• Stephen C. Maberly,

    1. Centre for Ecology & Hydrology, Lancaster Environment Centre, Library Avenue, Bailrigg, Lancaster, LA1 4AP, UK
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  • Lucy A. Ball,

    1. The Freshwater Biological Association, The Ferry Landing, Far Sawrey, Ambleside, Cumbria, LA22 0LP, UK
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    • 3

      Present address: Centre for Ecology & Hydrology, Maclean Building, Crowmarsh Gifford, Wallingford, OX10 8BB, UK.

  • John A. Raven,

    1. Division of Plant Sciences, The University of Dundee at SCRI, Scottish Crop Research Institute, Invergowrie, Dundee, DD2 5DA, UK
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  • Dieter Sültemeyer

    1. Fachbereich Biologie, Technische Universität Kaiserslautern, D-67663 Kaiserslautner, Germany
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  • 1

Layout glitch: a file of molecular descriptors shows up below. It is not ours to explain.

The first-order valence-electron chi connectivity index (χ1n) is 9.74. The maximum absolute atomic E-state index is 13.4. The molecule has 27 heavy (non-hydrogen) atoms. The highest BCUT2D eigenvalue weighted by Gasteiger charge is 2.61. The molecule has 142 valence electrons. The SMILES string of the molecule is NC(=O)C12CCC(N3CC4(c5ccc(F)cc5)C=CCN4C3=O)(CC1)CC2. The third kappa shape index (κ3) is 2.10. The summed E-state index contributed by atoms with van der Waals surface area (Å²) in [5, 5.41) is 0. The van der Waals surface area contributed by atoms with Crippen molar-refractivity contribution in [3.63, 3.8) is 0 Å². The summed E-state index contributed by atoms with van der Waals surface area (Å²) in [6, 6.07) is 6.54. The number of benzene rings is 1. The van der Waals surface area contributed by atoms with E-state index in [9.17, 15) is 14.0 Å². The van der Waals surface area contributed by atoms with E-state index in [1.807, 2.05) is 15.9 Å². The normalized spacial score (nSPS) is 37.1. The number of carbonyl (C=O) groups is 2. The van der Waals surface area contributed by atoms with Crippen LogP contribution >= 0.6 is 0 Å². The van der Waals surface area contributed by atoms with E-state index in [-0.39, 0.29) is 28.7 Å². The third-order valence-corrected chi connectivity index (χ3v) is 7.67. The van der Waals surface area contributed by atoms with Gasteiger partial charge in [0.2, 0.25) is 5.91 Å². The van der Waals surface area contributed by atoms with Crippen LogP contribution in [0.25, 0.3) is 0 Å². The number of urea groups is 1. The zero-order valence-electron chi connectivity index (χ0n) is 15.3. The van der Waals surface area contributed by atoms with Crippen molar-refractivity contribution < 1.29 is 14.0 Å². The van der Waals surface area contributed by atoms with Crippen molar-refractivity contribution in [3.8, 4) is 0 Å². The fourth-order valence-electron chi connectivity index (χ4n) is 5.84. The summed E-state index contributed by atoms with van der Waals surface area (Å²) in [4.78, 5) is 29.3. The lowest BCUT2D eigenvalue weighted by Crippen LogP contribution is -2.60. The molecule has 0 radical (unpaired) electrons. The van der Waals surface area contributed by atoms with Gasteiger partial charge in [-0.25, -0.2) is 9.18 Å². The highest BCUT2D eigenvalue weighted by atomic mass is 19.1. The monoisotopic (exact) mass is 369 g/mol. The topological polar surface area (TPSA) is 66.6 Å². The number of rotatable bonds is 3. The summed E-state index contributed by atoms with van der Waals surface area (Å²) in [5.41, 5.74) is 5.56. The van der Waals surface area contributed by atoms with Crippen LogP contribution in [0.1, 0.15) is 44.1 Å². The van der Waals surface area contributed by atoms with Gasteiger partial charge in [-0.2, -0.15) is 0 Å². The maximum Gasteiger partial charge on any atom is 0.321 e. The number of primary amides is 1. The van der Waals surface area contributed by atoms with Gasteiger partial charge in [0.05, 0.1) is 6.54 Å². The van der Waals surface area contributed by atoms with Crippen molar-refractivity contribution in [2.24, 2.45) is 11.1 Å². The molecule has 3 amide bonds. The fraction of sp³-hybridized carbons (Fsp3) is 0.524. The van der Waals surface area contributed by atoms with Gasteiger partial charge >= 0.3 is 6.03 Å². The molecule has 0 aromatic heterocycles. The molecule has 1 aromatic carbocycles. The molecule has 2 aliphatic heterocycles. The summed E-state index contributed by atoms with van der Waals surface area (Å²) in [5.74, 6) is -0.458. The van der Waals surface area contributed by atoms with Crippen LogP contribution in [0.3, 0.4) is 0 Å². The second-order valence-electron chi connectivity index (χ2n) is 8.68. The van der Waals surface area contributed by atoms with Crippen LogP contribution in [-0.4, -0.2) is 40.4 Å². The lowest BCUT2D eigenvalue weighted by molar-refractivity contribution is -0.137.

Received 6 October 2008. Accepted 6 May 2009.


Twelve species, representing 12 families of the chrysophytes sensu lato, were tested for their ability to take up inorganic carbon. Using the pH-drift technique, CO2 compensation points generally varied between 1 and 20 μmol · L−1 with a mean concentration of 5 μmol · L−1. Neither pH nor alkalinity affected the CO2 compensation point. The concentration of oxygen had a relatively minor effect on CO2-uptake kinetics, and the mean CO2 compensation point calculated from the kinetic curves was 3.6 μmol · L−1 at 10–15 kPa starting oxygen partial pressure and 3.8 μmol · L−1 at atmospheric starting oxygen partial pressure (21 kPa). Similarly, uptake kinetics were not affected by alkalinity, and hence concentration of bicarbonate. Membrane inlet mass spectrometry (MIMS) in the presence and absence of acetazolamide suggested that external carbonic anhydrase in Dinobryon sertularia Ehrenb. and Synura petersenii Korschikov was either very low or absent. Rates of net HCO3 uptake were very low (∼5% of oxygen evolution) using MIMS and decreased rather than increased with increasing HCO3 concentration, suggesting that it was not a real uptake. The CO2 compensation points determined by MIMS for CO2 uptake and oxygen evolution were similar to those determined in pH-drift and were >1 μmol · L−1. Overall, the results suggest that chrysophytes as a group lack a carbon-concentrating mechanism (CCM), or an ability to make use of bicarbonate as an alternative source of inorganic carbon. The possible evolutionary and ecological consequences of this are briefly discussed.